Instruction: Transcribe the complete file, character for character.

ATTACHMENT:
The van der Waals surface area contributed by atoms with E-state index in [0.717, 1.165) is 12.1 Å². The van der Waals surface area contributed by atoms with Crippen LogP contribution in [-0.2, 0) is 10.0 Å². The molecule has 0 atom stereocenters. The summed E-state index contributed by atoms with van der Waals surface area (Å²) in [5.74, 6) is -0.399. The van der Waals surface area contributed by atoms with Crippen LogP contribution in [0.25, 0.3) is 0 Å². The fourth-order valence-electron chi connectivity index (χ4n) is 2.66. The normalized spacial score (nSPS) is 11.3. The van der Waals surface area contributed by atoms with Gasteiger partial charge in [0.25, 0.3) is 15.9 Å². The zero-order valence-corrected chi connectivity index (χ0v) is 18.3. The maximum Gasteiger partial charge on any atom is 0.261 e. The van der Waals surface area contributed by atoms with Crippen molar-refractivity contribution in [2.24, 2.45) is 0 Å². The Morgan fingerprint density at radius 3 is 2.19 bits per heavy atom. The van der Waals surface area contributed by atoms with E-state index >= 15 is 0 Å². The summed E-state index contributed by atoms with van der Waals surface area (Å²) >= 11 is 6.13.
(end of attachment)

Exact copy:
The van der Waals surface area contributed by atoms with E-state index in [0.717, 1.165) is 12.1 Å². The van der Waals surface area contributed by atoms with Crippen LogP contribution in [-0.2, 0) is 10.0 Å². The molecule has 0 atom stereocenters. The summed E-state index contributed by atoms with van der Waals surface area (Å²) in [5.74, 6) is -0.399. The van der Waals surface area contributed by atoms with Crippen LogP contribution in [0.25, 0.3) is 0 Å². The fourth-order valence-electron chi connectivity index (χ4n) is 2.66. The normalized spacial score (nSPS) is 11.3. The van der Waals surface area contributed by atoms with Gasteiger partial charge in [0.25, 0.3) is 15.9 Å². The zero-order valence-corrected chi connectivity index (χ0v) is 18.3. The maximum Gasteiger partial charge on any atom is 0.261 e. The van der Waals surface area contributed by atoms with Crippen molar-refractivity contribution in [2.24, 2.45) is 0 Å². The Morgan fingerprint density at radius 3 is 2.19 bits per heavy atom. The van der Waals surface area contributed by atoms with E-state index >= 15 is 0 Å². The summed E-state index contributed by atoms with van der Waals surface area (Å²) >= 11 is 6.13.